- Carr, S.J., Engel, Z., Kalvoda, J. Parker, A.G. (2002) Sedimentary evidence for extensive glaciation of the Úpa valley, Krkonose Mountains, Czech Republic. Zeitschrift für Geomorphologie 46(4) 523-537.
- Carr, S.J. (2001) Micromorphological criteria for discriminating subglacial and glacimarine sediments: evidence from a contemporary tidewater glacier, Spitsbergen. Quaternary International 86, 71-79.
- Carr, S.J. (2001) A glaciological approach for the discrimination of Loch Lomond Stadial glacial landforms in the Brecon Beacons, South Wales. Proceedings of the Geologists’ Association 112, 253-262.
- Carr, S.J., Haflidason, H., Sejrup, H.P., (2000) Micromorphological evidence supporting Late Weichselian glaciation of the Northern North Sea. Boreas 29, 315-328.
- Carr, S.J. (1999) The micromorphology of Last Glacial Maximum sediments in the southern North Sea. Catena 35, 123-145. 19 citations.
- Carr, S.J., Lee, J.A. (1998) Thin section production of diamicts; problems and solutions. Journal of Sedimentary Research 68, 217-221. 14 citations.
Simon currently contributes to, or is module convenor for the following modules:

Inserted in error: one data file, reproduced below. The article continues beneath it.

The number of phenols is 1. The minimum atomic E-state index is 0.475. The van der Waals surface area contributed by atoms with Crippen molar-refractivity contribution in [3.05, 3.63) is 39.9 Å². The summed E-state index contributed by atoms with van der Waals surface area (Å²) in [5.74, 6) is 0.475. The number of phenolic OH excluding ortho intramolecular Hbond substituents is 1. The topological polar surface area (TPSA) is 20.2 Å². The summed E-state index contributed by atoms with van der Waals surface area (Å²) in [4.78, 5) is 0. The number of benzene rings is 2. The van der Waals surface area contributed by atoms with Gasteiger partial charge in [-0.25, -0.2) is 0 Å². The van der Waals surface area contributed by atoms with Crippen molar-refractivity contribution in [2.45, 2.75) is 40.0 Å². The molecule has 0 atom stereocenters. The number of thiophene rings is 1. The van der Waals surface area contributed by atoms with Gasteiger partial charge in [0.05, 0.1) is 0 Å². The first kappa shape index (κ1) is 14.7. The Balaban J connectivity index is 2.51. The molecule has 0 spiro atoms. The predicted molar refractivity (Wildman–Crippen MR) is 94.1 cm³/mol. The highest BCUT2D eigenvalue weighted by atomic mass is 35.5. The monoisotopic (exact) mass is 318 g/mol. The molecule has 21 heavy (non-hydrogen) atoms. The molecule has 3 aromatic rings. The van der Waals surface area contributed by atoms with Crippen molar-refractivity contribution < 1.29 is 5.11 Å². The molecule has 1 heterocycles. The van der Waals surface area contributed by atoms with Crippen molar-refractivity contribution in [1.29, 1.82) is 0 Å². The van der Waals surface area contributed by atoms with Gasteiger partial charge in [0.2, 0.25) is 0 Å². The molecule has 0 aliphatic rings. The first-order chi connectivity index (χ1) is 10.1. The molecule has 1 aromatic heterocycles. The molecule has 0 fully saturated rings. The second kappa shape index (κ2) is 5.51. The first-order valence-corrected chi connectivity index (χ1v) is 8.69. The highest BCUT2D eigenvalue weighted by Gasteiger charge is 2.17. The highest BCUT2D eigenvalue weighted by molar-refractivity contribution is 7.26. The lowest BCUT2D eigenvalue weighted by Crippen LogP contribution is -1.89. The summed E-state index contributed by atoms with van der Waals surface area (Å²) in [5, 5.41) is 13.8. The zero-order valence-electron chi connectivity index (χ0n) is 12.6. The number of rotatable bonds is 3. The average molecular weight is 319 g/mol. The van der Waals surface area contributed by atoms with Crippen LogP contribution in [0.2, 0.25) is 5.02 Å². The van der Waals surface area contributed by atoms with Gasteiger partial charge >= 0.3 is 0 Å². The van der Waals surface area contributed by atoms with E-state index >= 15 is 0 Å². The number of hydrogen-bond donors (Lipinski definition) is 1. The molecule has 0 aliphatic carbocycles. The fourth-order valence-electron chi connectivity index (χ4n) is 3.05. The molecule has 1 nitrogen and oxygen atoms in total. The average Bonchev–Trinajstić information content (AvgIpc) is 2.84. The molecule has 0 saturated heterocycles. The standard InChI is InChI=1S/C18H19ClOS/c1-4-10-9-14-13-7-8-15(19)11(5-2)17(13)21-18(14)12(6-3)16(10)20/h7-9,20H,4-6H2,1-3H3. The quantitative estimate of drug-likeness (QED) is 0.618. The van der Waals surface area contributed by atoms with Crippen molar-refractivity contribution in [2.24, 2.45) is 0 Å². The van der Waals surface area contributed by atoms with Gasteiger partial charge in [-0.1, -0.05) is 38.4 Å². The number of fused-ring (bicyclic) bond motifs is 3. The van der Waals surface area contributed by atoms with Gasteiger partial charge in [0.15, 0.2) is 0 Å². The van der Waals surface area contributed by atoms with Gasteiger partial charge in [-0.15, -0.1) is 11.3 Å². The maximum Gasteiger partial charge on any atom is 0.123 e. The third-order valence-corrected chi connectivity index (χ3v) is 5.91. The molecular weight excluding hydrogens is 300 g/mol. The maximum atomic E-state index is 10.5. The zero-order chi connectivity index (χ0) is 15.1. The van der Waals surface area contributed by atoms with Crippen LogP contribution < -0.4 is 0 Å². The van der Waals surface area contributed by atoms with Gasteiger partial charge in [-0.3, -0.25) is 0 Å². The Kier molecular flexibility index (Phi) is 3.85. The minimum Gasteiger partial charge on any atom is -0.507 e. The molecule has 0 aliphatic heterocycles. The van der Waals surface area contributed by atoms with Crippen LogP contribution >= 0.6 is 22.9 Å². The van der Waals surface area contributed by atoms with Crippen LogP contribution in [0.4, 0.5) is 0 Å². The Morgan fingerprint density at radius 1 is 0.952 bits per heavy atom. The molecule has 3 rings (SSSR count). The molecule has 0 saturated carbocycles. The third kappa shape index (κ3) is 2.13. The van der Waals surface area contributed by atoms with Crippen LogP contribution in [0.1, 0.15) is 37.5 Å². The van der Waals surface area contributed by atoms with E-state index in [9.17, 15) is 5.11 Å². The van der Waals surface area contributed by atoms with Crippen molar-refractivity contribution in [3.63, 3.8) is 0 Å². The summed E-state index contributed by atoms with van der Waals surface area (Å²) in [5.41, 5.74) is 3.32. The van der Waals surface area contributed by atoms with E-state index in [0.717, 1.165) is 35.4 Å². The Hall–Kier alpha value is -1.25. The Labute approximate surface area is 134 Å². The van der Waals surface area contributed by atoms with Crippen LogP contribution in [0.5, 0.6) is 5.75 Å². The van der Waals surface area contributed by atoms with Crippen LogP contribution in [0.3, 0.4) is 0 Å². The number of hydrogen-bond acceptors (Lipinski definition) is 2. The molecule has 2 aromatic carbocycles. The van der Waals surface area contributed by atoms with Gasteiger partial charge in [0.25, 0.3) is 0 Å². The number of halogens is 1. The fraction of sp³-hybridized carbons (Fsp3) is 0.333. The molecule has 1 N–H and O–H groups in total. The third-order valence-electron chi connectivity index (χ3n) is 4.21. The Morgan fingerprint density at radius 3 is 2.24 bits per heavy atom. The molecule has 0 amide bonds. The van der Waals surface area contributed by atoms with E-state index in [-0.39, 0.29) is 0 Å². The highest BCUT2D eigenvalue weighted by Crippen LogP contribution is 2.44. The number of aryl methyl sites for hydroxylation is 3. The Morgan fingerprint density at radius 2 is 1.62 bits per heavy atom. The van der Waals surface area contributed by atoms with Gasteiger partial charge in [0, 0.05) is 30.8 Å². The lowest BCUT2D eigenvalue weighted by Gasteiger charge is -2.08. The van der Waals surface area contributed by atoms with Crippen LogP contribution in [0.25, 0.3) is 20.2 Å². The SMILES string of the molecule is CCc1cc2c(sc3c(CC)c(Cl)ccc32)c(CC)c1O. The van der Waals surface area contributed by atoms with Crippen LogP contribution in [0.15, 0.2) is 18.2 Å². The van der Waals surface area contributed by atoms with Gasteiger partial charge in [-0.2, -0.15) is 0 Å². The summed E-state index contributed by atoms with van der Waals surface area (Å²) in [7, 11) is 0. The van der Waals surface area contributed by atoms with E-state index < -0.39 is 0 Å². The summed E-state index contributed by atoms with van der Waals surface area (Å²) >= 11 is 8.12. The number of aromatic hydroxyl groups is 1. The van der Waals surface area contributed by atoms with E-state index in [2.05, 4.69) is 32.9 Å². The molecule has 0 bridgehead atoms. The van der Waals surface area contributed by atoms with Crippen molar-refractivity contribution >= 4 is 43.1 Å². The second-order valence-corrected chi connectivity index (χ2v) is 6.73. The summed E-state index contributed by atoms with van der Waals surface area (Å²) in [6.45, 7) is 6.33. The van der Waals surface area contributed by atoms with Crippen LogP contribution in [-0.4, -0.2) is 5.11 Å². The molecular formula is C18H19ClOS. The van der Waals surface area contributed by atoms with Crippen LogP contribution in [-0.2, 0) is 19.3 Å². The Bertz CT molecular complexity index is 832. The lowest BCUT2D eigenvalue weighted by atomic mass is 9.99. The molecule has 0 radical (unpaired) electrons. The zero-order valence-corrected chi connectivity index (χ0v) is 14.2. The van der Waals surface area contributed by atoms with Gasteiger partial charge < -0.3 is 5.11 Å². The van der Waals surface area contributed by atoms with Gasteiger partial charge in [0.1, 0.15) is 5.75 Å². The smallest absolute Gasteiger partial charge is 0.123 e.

GEG4201: Earth Portrait of a Planet
GEG4202: Earth Surface Processes and Landforms
GEG4207: Planet Earth: Global Systems
GEG5206: Global Environmental Change
GEG5211: Research Strategies in Physical Environments
GEG6207: Extreme Environments (Not running 2011–12)
GEG6214: Science and Politics of Climate Change
Postgraduate teaching:Simon contributes to the MSc Quaternary Science at Royal Holloway, University of London, teaching a specialist course in Micromorphoplogy of Quaternary Sediments, as part of the collaborative Centre for Micromorphology.
Professional activities and outreach:
Simon is a member of the Fforest Fawr Geopark Management Group. Fforest Fawr (the name translates as 'Great Forest' in English) is a swathe of upland country which was included within the Brecon Beacons National Park when it was designated in 1957. The Geopark is designated on the basis of its rich geological and landscape resources. Simon also acts as a screener and panel member for the Royal Geographical Society Geographical Fieldwork Grant scheme.